The fact that over a million people have now signed an online petition against the introduction of a road pricing scheme just goes to show how much the public hates this idea. Even if there has been a lot of encouragement in the press and the blogosphere for people to add their names, and even if some people have signed up more than once, there is nevertheless a lot of opposition to it out there.
With such a complex issue, it’s difficult to say exactly why people might object to a new policy. In the case of “pay as you drive” road tolls, I have seen postings urging people to sign the petition against “tracking”. In fact, the exact wording of the petition is, “We the undersigned petition the Prime Minister to Scrap the planned vehicle tracking and road pricing policy.” This is a reference to the fact that Global Positioning System (GPS) technology is likely to be used to pinpoint the location of a vehicle, so that the correct tariff for driving in the area at a particular time can be levied. Now of course, GPS itself does not track anyone. The satellites broadcast signals that can be used by a GPS receiver to pinpoint its location. No information is sent back to the satellites. It is not yet clear how the road pricing system would operate, but it is possible to think of arrangements where journey data would not need to be sent back to a central location. Anyone truly concerned about tracking should try to distance themselves from those who simply don’t want to pay to drive, as the latter group could overshadow an important civil liberties issue.
The stated aim of road pricing is to reduce congestion. At first, a sensible alternative to installing expensive GPS equipment in every vehicle would seem to be simply to increase fuel duty, while at the same time eliminating the tax disc, and providing annual “MOT” roadworthiness checks for free. That would encourage people to drive less, even if they already owned a car, as the cost of keeping a car unused would be reduced. However, while fuel duty means that both high usage and inefficient vehicles are taxed more heavily, it does not allow prices to be varied according to the time of day. If congestion is the issue, drivers need to be deterred at particular times of day: during the morning and evening “rush hours”.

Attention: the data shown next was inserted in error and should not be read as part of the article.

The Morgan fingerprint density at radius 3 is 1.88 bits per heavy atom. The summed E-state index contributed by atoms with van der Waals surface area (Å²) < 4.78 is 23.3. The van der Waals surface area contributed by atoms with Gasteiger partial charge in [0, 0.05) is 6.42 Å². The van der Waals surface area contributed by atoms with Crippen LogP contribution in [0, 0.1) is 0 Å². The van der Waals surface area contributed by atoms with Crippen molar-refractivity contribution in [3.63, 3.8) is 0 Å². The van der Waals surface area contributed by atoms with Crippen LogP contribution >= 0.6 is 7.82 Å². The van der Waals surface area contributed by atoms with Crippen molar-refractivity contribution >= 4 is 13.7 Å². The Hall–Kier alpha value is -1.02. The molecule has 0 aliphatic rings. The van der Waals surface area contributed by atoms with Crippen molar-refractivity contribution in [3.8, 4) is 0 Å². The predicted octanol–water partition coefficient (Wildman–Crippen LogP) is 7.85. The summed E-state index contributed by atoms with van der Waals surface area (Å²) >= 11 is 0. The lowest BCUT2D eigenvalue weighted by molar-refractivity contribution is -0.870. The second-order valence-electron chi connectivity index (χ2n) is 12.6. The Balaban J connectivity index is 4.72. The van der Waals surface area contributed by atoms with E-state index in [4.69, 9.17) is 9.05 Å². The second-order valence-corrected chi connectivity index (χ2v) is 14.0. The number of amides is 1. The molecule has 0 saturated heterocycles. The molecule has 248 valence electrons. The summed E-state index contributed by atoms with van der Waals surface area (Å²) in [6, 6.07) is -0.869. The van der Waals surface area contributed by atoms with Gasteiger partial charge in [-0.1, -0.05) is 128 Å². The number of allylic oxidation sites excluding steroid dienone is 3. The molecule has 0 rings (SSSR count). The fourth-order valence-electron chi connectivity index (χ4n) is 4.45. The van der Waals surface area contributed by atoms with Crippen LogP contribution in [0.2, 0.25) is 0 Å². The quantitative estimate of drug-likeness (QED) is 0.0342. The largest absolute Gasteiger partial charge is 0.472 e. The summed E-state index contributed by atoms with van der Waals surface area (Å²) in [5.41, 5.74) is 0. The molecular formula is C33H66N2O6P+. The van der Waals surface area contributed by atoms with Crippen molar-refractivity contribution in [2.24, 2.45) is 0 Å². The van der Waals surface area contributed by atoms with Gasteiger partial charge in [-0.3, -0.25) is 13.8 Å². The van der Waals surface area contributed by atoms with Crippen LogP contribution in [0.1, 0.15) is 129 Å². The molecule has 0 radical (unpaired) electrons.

So, would road pricing have much of an effect on congestion during the rush hour? I don’t believe it would. There is already a big incentive not to travel during the rush hour: namely, congestion! Who in their right mind would choose to sit in queues of traffic for nearly an hour, when they have the choice of cruising along in 15 minutes? On the trains, peak-rate fares already exist, yet the rush hour commuter trains are as packed as ever. People travel at certain times because they have to. If congestion at particular times of day is to be eliminated, we all need to rethink our daily routines. People drive to work; they take their children to school. Both work and school start at around 9am. Reducing congestion during peak times will require more flexible working arrangements – something that could be encouraged by the government.
The other reason that people won’t abandon their cars even if new taxes are introduced is that the alternative – public transport – is extremely poor. Londoners complain about their transport system, yet visitors to the city from other parts of the UK marvel at the regular, integrated bus and underground system. Anywhere else, you are likely to discover that the route is served by three buses a day, and that those are operated by three different companies who print separate timetables, and whose tickets are not valid on each other’s services.
There’s no doubt that something needs to be done to stop our roads becoming even more congested, and we haven’t even begun to consider the effect of cars on the environment. Road pricing may well have a role to play in the end. However, there are many steps that need to be taken before the public will ever begin to accept the idea. First, reassurances must be given that the system will not mean a record of everyone’s journeys are collected and stored by a central agency. Then, people must be given the opportunity to make their journeys in a way that avoids the high peak-time charges: by providing a world-class public transport system, and by initiating a change in society where the “9 to 5” culture disappears wherever possible. Without these measures, road charging will inevitably be seen by the petition-wielding public as nothing more than an attempt to impose yet another tax – and to keep tabs on what they are doing.